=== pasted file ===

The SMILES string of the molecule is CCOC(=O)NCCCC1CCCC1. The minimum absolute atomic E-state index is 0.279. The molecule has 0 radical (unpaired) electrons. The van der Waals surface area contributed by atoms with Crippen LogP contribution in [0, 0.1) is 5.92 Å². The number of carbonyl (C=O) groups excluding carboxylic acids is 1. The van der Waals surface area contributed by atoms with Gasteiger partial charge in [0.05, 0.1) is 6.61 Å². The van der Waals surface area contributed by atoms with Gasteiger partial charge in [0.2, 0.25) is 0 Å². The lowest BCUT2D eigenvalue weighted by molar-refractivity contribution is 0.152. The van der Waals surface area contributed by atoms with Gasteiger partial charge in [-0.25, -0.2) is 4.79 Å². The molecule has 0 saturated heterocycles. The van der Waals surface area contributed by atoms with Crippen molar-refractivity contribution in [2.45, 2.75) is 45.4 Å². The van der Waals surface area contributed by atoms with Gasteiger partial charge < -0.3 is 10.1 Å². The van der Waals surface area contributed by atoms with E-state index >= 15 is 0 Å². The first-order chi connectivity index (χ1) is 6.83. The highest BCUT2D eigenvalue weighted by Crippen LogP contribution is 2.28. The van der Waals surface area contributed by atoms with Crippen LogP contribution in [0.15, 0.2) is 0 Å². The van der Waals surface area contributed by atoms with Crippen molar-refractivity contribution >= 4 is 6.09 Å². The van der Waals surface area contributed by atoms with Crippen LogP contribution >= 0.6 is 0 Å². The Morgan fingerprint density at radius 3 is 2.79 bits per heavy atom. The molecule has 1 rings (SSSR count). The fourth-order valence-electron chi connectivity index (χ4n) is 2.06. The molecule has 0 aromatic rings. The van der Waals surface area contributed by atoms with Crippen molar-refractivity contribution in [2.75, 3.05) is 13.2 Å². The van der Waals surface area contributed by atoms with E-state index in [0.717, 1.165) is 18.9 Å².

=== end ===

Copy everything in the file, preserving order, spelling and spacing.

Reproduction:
The SMILES string of the molecule is CCOC(=O)NCCCC1CCCC1. The minimum absolute atomic E-state index is 0.279. The molecule has 0 radical (unpaired) electrons. The van der Waals surface area contributed by atoms with Crippen LogP contribution in [0, 0.1) is 5.92 Å². The number of carbonyl (C=O) groups excluding carboxylic acids is 1. The van der Waals surface area contributed by atoms with Gasteiger partial charge in [0.05, 0.1) is 6.61 Å². The van der Waals surface area contributed by atoms with Gasteiger partial charge in [0.2, 0.25) is 0 Å². The lowest BCUT2D eigenvalue weighted by molar-refractivity contribution is 0.152. The van der Waals surface area contributed by atoms with Gasteiger partial charge in [-0.25, -0.2) is 4.79 Å². The molecule has 0 saturated heterocycles. The van der Waals surface area contributed by atoms with Crippen molar-refractivity contribution in [2.45, 2.75) is 45.4 Å². The van der Waals surface area contributed by atoms with Gasteiger partial charge < -0.3 is 10.1 Å². The van der Waals surface area contributed by atoms with E-state index >= 15 is 0 Å². The first-order chi connectivity index (χ1) is 6.83. The highest BCUT2D eigenvalue weighted by Crippen LogP contribution is 2.28. The van der Waals surface area contributed by atoms with Crippen LogP contribution in [0.15, 0.2) is 0 Å². The van der Waals surface area contributed by atoms with Crippen molar-refractivity contribution >= 4 is 6.09 Å². The van der Waals surface area contributed by atoms with Crippen LogP contribution >= 0.6 is 0 Å². The Morgan fingerprint density at radius 3 is 2.79 bits per heavy atom. The molecule has 1 rings (SSSR count). The fourth-order valence-electron chi connectivity index (χ4n) is 2.06. The molecule has 0 aromatic rings. The van der Waals surface area contributed by atoms with Crippen molar-refractivity contribution in [2.75, 3.05) is 13.2 Å². The van der Waals surface area contributed by atoms with E-state index in [0.717, 1.165) is 18.9 Å².